Antibiotic resistance is becoming a serious public health problem. Figuring out how antibiotic resistance genes disperse is crucial to understanding how to prevent their dissemination. Humans directly interact with the environmental microbiota, which contains a stockpile of ancient and diverse antibiotic resistance genes, known as a resistome. This direct interaction between humans and the resistome facilitates horizontal gene transfer (the transmitting of genes between organisms that is not parent-to-child) which disperses resistance even further.
Many studies on environmental microbiomes and resistomes have focused on industrial environments or clean, remote settings. In a new study published in Nature
, scientists have taken a look at the bacterial community present in two different impoverished parts of the world near large urban centers. Poverty-stricken areas tend to have limited access to clean water and unregulated access to antibiotics, both of which dramatically increase the likelihood of pathogen transmission.
The researchers wanted to learn more about antibiotic resistance genes and bacteria in these locales by characterizing the organisms present in hundreds of samples taken from the environments of the areas under investigation, as well as fecal samples from residents. Using genetic sequencing to ascertain the composition of their samples, they found that antibiotic resistance is highly correlated with the type of setting, whether it be urban or rural, and is not just distributed at random across habitats.
They also found that microbiomes are highly dependent on the lifestyle of the host. The human microbiome has a high degree of variation and diversity that is dependent on myriad factors such as age, diet, culture and health. Despite huge differences in geography, like being on different continents, there was a high degree of similarity between microbiomes of hosts with comparable lifestyles. They determined that chicken feces in the environment creates a potent avenue for introducing antibiotic resistance genes that are compatible with human microbiota into soil, one example of how a person’s livelihood has a direct impact on their microbiome.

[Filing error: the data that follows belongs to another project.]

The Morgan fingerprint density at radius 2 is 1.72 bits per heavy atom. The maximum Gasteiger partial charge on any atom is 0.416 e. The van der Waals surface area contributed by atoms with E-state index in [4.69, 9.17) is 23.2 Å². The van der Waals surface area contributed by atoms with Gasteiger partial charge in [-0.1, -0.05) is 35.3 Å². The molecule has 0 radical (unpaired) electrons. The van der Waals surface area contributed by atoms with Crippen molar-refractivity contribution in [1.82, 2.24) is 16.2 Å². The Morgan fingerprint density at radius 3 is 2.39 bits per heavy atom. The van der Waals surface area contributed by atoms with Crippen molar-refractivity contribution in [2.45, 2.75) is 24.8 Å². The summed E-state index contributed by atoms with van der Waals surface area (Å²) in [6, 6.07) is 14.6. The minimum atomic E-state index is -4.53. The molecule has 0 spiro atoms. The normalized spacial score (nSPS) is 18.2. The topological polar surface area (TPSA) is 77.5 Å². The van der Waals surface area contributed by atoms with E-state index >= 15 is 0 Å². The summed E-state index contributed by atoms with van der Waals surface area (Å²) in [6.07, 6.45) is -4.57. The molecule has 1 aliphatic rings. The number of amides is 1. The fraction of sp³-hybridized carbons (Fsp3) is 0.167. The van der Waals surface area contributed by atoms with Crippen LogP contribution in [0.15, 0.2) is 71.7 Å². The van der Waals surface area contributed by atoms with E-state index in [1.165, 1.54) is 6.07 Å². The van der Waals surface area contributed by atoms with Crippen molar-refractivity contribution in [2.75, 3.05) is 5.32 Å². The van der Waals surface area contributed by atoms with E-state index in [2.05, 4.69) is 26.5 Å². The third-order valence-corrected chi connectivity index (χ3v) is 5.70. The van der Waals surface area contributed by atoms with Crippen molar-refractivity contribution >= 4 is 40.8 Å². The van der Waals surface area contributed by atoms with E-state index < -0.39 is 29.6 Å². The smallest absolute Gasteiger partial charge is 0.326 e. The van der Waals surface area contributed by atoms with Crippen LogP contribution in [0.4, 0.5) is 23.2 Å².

Interestingly, resistance to antibiotics was not correlated with industrialization. The highest degree of antibiotic resistance genes was found in a cohort described as a peri urban (the transition zone from urban to rural) community from Peru. The study coordinators had no problem detecting antibiotics in sewage samples they had collected either. The popular and readily available antibiotics chloramphenicol, ciprofloxacin, tetracycline, trimethoprim, and sulfamethoxazole were regularly detected during testing throughout the sampling period, in addition to other antibiotics found often.
There was a small but nonetheless significant correlation between the proportion of antibiotic resistance genes with a mobile genetic element (MGE) or a multi-drug resistance gene (MDRC), supporting a role for MGEs and MDRCs in antibiotic resistance transfer across environments, in addition to increased accessibility to pathogens.
The authors suggest that future work could be critical for improving public health, especially by investigating the factors promoting or restricting antibiotic resistance exchange between environmental microbiota, humans, and pathogens. They highlight the treatment of waste as one such factor that merits further understanding.